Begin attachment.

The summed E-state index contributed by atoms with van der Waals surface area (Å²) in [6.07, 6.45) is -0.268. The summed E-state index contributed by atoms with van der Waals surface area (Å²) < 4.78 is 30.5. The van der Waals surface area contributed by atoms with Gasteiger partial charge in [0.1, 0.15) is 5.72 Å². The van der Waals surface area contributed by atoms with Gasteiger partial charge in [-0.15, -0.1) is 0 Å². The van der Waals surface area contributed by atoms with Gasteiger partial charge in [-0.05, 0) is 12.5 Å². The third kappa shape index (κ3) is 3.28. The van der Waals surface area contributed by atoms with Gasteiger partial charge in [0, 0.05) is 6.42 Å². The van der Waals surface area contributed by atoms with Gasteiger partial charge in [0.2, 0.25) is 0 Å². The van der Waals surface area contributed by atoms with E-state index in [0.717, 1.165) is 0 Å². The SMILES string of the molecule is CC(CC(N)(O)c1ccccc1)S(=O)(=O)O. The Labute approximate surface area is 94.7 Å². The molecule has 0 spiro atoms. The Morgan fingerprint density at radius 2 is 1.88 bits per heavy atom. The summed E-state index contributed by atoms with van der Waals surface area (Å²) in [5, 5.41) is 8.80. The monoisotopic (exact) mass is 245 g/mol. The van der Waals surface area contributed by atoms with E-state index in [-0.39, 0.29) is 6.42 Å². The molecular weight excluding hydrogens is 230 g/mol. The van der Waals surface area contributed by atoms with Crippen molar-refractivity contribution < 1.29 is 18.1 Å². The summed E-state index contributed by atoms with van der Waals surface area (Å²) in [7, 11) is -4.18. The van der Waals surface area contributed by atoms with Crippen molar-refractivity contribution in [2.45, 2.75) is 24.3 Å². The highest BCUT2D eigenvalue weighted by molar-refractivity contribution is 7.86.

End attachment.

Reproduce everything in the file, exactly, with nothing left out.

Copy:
The summed E-state index contributed by atoms with van der Waals surface area (Å²) in [6.07, 6.45) is -0.268. The summed E-state index contributed by atoms with van der Waals surface area (Å²) < 4.78 is 30.5. The van der Waals surface area contributed by atoms with Gasteiger partial charge in [0.1, 0.15) is 5.72 Å². The van der Waals surface area contributed by atoms with Gasteiger partial charge in [-0.15, -0.1) is 0 Å². The van der Waals surface area contributed by atoms with Gasteiger partial charge in [-0.05, 0) is 12.5 Å². The third kappa shape index (κ3) is 3.28. The van der Waals surface area contributed by atoms with Gasteiger partial charge in [0, 0.05) is 6.42 Å². The van der Waals surface area contributed by atoms with Gasteiger partial charge in [0.2, 0.25) is 0 Å². The van der Waals surface area contributed by atoms with E-state index in [0.717, 1.165) is 0 Å². The SMILES string of the molecule is CC(CC(N)(O)c1ccccc1)S(=O)(=O)O. The Labute approximate surface area is 94.7 Å². The molecule has 0 spiro atoms. The Morgan fingerprint density at radius 2 is 1.88 bits per heavy atom. The summed E-state index contributed by atoms with van der Waals surface area (Å²) in [5, 5.41) is 8.80. The monoisotopic (exact) mass is 245 g/mol. The van der Waals surface area contributed by atoms with E-state index in [-0.39, 0.29) is 6.42 Å². The molecular weight excluding hydrogens is 230 g/mol. The van der Waals surface area contributed by atoms with Crippen molar-refractivity contribution < 1.29 is 18.1 Å². The summed E-state index contributed by atoms with van der Waals surface area (Å²) in [7, 11) is -4.18. The van der Waals surface area contributed by atoms with Crippen molar-refractivity contribution in [2.45, 2.75) is 24.3 Å². The highest BCUT2D eigenvalue weighted by molar-refractivity contribution is 7.86.